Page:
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‘The Damned Meanderers: Chapters 1 and 2’ – Comic Book Review

Damned MeanderersI haven’t seen (read?) a whole lot of motion comics, but the ones I have encountered struck me as some sort of awkward hybrid between animation and sequential art.  Like some clumsy genetic experiment, motion comics attempted to merge two fully-evolved art forms into a wobbly-legged new one.  And, while elevating a comic with music and motion was an exciting prospect, the results always turned out to be much less than what I imagined.  We ultimately need a motion comic that isn’t simply the worst of both worlds, but one that fully utilizes the strengths inherent in each medium to better tell a story.  The Damned Meanderers by Tom McGrane, while not perfect, does come closer than anything I’ve seen so far. 

It’s a fantasy epic that follows a ragtag group of soldiers who discover that “the war they have been fighting was never theirs to fight . . . [and] decide to set out for home. Unfortunately, that becomes an entirely new battle. Not only are the fugitives confronting various forms of land, and danger, but also the six very different souls within their group.”  The story follows a young Mage’s apprentice named Dazanorl Greyshine who sets out on an urgent quest for his master.  The stakes intensify when Dazanorl realizes that he’s being followed by a powerful being, long banished from the earth, called a Sovrin, who has inexplicably returned and now threatens the lives of the young Mage apprentice and everyone around him.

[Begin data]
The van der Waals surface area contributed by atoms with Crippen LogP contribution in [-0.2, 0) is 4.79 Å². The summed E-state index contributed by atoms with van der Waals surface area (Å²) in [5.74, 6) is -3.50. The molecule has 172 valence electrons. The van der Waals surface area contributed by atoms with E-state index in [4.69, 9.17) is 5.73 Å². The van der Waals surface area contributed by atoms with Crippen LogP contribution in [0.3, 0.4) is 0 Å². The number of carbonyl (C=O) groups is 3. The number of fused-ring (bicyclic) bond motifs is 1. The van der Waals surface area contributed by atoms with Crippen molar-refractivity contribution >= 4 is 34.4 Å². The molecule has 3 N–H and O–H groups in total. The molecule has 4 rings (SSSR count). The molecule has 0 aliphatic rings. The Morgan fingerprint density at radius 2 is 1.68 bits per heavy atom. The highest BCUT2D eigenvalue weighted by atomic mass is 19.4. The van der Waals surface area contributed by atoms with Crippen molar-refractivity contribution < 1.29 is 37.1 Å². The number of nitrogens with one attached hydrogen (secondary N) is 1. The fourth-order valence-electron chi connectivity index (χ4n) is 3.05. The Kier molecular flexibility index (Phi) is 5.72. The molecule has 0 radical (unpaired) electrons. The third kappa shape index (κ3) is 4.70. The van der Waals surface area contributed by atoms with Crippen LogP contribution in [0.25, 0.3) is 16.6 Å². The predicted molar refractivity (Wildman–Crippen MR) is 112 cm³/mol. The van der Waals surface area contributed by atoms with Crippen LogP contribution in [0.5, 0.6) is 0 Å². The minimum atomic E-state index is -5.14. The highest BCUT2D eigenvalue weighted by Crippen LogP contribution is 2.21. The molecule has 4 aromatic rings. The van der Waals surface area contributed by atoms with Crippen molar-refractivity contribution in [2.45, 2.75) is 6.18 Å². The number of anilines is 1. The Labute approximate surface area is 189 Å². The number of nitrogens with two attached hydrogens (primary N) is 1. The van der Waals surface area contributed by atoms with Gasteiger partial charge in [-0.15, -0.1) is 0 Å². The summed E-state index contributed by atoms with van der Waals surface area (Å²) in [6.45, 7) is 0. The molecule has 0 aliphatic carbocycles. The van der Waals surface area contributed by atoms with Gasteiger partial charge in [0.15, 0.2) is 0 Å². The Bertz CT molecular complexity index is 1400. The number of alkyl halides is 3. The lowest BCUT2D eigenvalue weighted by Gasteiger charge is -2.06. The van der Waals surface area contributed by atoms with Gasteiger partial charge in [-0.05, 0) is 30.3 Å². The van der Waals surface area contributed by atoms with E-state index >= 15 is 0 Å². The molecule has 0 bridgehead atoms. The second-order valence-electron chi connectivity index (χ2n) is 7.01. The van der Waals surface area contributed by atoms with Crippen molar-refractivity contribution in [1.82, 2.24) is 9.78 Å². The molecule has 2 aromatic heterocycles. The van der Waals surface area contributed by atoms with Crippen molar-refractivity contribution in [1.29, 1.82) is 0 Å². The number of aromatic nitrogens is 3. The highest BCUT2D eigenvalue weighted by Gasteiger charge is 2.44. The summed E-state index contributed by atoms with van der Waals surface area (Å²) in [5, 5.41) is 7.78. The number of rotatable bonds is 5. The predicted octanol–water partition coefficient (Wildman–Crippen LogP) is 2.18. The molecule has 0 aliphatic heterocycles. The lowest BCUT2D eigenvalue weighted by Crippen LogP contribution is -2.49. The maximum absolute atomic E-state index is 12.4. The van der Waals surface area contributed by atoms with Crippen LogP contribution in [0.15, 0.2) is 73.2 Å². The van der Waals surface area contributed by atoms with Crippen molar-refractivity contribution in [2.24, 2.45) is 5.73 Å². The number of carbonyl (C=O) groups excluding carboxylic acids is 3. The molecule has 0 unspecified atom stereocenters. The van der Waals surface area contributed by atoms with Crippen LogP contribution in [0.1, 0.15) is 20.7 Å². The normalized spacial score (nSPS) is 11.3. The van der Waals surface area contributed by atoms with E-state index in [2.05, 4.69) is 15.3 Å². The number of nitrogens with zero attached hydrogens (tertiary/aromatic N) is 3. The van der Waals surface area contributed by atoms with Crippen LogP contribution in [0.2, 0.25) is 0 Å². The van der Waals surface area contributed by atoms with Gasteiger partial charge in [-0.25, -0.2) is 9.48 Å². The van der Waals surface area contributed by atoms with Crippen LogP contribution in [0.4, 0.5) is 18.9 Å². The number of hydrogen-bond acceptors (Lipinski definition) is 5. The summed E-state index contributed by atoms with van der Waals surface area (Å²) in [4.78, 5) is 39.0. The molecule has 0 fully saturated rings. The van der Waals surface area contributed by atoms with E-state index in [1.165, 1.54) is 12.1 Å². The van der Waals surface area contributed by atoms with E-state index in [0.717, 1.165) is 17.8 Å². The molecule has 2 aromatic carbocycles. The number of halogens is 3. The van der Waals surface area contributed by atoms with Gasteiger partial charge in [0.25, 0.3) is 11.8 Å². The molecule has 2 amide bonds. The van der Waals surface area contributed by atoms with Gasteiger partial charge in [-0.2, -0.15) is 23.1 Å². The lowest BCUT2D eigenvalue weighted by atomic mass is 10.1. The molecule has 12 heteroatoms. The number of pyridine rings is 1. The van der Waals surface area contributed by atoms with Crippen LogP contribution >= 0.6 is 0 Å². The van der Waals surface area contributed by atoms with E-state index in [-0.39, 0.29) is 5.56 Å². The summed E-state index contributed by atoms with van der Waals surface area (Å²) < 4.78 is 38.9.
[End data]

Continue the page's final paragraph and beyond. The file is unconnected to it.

Billed as a multimedia comic saga, The Damned Meanderers isn’t technically a motion comic, and in my opinion that’s a good thing.  When experiencing this story, you can see that McGrane, who created, wrote, and illustrated it, wanted to keep it fundamentally a comic, favoring the use of word bubbles over actors reading the dialogue.  He has also added cinematic music, sound effects in addition to the lettered sound effects and panel movement, and focus shifts to heighten the reading experience.  Despite what he was aiming for, Meanders, unfortunately, like those that came before, never quite reaches its full potential, suffering for its rare, but glaring, spelling and grammar errors.  The graphics also once glitched in its page-to-page mechanics, so that I couldn’t read one word bubble because it disappeared too fast, no matter how many times I went back and reinitiated it. 

All in all, The Damned Meanderers is a wonderfully inventive experiment, that raises the bar of what a digital comic can be.  You can check out all the chapters at




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